Industry joined forces with science to realise the full financial and technical potential of diamonds, already one of the world's major natural resources.
In 2003, Professor Steve Sparks, one of the world’s leading experts in volcanology, was approached by the diamond company De Beers with a research challenge that culminated in some of the most significant findings in the field.
The company estimates the value of the research as millions of dollars’ worth of savings.
"The emphasis within industry is on finding solutions, whereas academia is more focused on a long term view and investigating things because they are intellectually challenging. The support we had from De Beers for this project meant that we achieved success in both respects." - Professor Steve Sparks, School of Earth Sciences Volcanology Group
Deeper insights, greater value
While kimberlites - effectively small volcanoes - have long been the primary source of diamonds, the process by which they are formed was not fully understood. As a result, procedures used by companies like De Beers operated at high levels of commercial risk.
The standard approach to kimberlites within the industry was historically dominated by microscopy, with very limited understanding of the volcanology and a narrow focus on the petrological aspects.
Involving the expertise of Professor Sparks and his team enabled De Beers to improve their knowledge and geological understanding, while supporting a new area of scientific research that may not otherwise have developed.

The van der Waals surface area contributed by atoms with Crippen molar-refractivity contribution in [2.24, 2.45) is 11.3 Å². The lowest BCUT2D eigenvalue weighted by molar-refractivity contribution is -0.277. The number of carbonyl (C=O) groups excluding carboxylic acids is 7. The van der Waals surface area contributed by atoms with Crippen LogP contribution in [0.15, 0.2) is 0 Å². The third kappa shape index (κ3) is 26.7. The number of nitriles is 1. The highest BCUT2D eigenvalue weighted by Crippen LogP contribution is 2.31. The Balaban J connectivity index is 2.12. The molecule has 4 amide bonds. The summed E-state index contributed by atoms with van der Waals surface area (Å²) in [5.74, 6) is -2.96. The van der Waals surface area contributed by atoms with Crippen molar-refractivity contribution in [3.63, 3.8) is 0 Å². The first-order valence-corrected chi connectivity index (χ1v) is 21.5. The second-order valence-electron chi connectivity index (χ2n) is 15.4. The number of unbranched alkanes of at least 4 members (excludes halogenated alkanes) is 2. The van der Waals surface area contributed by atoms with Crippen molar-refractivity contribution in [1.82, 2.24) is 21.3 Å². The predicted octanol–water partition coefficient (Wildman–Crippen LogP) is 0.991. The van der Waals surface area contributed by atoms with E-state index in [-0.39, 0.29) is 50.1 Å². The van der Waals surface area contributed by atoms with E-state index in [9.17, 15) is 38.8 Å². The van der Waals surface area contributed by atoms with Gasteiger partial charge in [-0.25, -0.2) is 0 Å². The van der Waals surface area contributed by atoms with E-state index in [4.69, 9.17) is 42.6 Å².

From business solutions to natural hazards
“It’s imaginable that we could have attracted academic funding but we wouldn’t have got access to the mines and the materials that were enabled by working with industry geologists,” says Professor Sparks. “Aligning the interests of academia and the industry sector can be challenging but in this case, it was a success both for our academic interests and for De Beers in terms of value for money.
“For us it was a great opportunity to study what’s going on in the volcanic vents deep within the Earth. What emerged was a new understanding of the processes of how volcanic vents are formed. These ideas can be applied not just to kimberlites but to all volcanoes, so as well as helping De Beers to adopt a more intelligent approach, we have gained a lot of insights into the business of forecasting natural hazards.”
The seven-year collaboration was instrumental in solving some of the most significant mysteries in kimberlite volcanology. For instance, it is now known that most kimberlite eruptions were long-lived multistage events rather than single catastrophic explosions. It was also discovered that kimberlites have mostly been altered by external water in hydrothermal systems. This, together with new high pressure and temperature lab experiments, has shown that kimberlite magmas were much lower in silica and magnesia than previously thought.
This high quality geological information supports the development of De Beers’ mines, diamond resources processes and its commercial activities, while volcanological principles are now used to more effectively assess diamond grades and diamond values. Bristol’s expertise in geological mapping has also given De Beers further insights as to where further explorations for mines can continue.